O'Malley, R. Emmet

Displaying 49 - 60 of 110
Genre: 
Correspondence

Letter from Superintendent of Insurance R. E. O'Malley to William J. McGinley, Supreme Secretary of the Knights of Columbus, accusing his organization of corruption and illegal political contributions.

Genre: 
Correspondence

Letter from Missouri Congressman Thomas J. Daggs to gubernatorial candidate Lloyd Stark assuring him of his support int he Democratic primary and warning of a challenge from Emmet O'Malley in November.

Genre: 
Correspondence

Letter from Governor Park to Tom Pendergast, asking him to read the list of Highway Department employess and identify each person's political affiliation.

Genre: 
Postcards

Anonymous postcard accusing Kansas City officials of misdeeds.

Genre: 
Correspondence

Letter from R. Emmet O'Malley, director of the Kansas City Water Department, to Robert E. Hannegan, regarding the candidacy of Mrs. McDaniels for statewide office. McDaniels was supported by "the St. Louis organization," and Tom Pendergast stated that he would not oppose their candidate. O'Malley writes that he "talked both with Jim Aylward and Senator Truman; both expressed themselves in accordance with Mr. Pendergast's views."

Genre: 
Pamphlets

Pamphlet written by Ewing Young Mitchell, former Assistant Secretary of Commerce in Franklin D. Roosevelt administration's first term. He asserts "[t]he first nomination for United States Senator of Harry S. Truman was stolen," and proceeds to argue that point. The Pendergast machine is described as "the most corrupt, the most brazen, gang of thieves who ever looted an American city," and describes the Pendergasts' businesses' activities and obstructions around the city.

Genre: 
Correspondence

Letter from Olive Turner to Governor Lloyd C. Stark saying "it seems a shame that law abiding, tax-paying citizens have to get under cover and write to their Governor in order to live in this town." She expresses concerns about corruption, particularly at the state cosmetology board and the County Home for the Aged.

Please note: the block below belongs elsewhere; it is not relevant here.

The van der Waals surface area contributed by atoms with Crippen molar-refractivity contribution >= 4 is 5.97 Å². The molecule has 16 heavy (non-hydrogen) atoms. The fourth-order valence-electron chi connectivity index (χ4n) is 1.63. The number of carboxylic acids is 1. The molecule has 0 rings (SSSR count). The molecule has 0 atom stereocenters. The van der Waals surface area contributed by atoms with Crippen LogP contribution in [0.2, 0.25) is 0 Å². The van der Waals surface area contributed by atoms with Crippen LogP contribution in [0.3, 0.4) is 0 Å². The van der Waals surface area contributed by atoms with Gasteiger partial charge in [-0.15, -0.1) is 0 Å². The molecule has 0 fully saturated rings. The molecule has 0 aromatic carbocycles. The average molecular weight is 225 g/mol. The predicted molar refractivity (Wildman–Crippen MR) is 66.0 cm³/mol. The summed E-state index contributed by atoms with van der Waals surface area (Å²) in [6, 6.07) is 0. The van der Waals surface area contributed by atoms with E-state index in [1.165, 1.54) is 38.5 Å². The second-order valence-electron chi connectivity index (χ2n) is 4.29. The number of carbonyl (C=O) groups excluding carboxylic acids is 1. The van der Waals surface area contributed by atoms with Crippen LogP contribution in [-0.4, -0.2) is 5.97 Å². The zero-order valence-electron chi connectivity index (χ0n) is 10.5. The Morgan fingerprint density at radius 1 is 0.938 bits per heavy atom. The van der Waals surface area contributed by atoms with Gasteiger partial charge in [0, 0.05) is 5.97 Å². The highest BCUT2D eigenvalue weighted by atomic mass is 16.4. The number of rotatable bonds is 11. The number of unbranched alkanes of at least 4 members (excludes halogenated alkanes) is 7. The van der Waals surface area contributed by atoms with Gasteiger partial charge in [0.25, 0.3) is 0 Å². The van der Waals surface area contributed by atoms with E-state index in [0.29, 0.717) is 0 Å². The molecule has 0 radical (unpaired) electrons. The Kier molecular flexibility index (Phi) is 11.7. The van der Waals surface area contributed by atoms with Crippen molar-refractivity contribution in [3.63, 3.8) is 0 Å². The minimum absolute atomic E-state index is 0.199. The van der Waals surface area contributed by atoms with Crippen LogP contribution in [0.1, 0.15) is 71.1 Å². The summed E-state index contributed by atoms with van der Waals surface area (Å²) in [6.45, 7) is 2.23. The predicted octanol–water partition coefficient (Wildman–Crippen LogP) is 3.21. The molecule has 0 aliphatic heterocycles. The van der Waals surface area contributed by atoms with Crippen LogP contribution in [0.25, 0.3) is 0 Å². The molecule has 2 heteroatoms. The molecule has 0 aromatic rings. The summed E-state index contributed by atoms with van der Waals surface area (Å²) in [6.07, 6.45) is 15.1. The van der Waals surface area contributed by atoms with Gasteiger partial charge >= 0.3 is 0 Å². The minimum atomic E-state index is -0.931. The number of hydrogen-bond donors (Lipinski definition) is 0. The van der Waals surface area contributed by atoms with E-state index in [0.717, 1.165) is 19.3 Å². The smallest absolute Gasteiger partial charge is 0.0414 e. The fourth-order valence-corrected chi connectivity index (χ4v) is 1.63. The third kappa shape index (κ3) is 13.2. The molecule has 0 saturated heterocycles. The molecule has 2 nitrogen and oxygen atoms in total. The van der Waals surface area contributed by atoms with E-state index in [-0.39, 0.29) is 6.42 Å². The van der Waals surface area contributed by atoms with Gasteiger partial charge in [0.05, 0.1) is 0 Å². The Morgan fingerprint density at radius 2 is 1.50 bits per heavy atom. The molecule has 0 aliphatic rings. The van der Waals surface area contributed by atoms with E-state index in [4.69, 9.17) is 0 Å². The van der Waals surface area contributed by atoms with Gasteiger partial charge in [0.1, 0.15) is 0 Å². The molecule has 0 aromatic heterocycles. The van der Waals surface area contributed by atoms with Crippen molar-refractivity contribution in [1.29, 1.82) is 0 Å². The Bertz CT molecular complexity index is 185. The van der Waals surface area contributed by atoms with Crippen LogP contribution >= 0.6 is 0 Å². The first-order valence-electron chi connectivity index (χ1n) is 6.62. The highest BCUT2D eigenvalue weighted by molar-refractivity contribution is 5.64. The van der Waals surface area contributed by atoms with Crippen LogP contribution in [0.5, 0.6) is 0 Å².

Genre: 
Miscellaneous Documents

Fingerprints and phyiscal description for Robert Emmet O'Malley, Inmate #55296, which includes information on personal habits, background, and detailed physical descriptions and measurements. O'Malley was sentenced to one year and one day in the U.S. Penitentiary at Leavenworth for income tax evasion.

Genre: 
Miscellaneous Documents

Capias for Criminal Case No. 14912: United States vs. Thomas J. Pendergast, Robert Emmet O'Malley, and A. L. McCormack, Defendant. This capias commands H. L. Dillingham, U.S. Marshal, to arrest the three defendants. Dillingham certifies on the back of the document that he procured Pendergast and O'Malley, but was unable to find McCormack.

Genre: 
Miscellaneous Documents

Memorandum and order on the filing of affidavits of bias and prejudice for Criminal Case No. 14912: United States vs. Thomas J. Pendergast, Robert Emmet O'Malley, and A. L. McCormack, Defendant. In this document, Judge Merrill E. Otis provides his response to Pendergast's affidavit that Otis has prejudice against the defendant. Otis denies any such prejudice or bias, but acknowledges a loophole that the attorneys of Pendergast used to file the affidavit on the defendant's behalf. As such, Otis is forced to order his replacement Judge Archibald K. Gardner to the case.

Genre: 
Miscellaneous Documents

U.S. Attorney's report for Robert Emmet O'Malley, Inmate #55296, which notes that he is being investigated for contempt of court and recommends against parole. O'Malley was sentenced to one year and one day in the U.S. Penitentiary at Leavenworth for tax evasion.

Genre: 
Miscellaneous Documents

Affidavit of bias and prejudice for Criminal Case No. 14912: United States vs. Thomas J. Pendergast, Robert Emmet O'Malley, and A. L. McCormack, Defendant. In this affidavit, Pendergast claims that Judge Merrill E. Otis has a personal bias and prejudice against the defendant. Since Otis is also a judge in the cases Pendergast has illegal involvement in, Pendergast claims a personal bias.

Pages

KANSAS CITY PUBLIC LIBRARY | DIGITAL HISTORY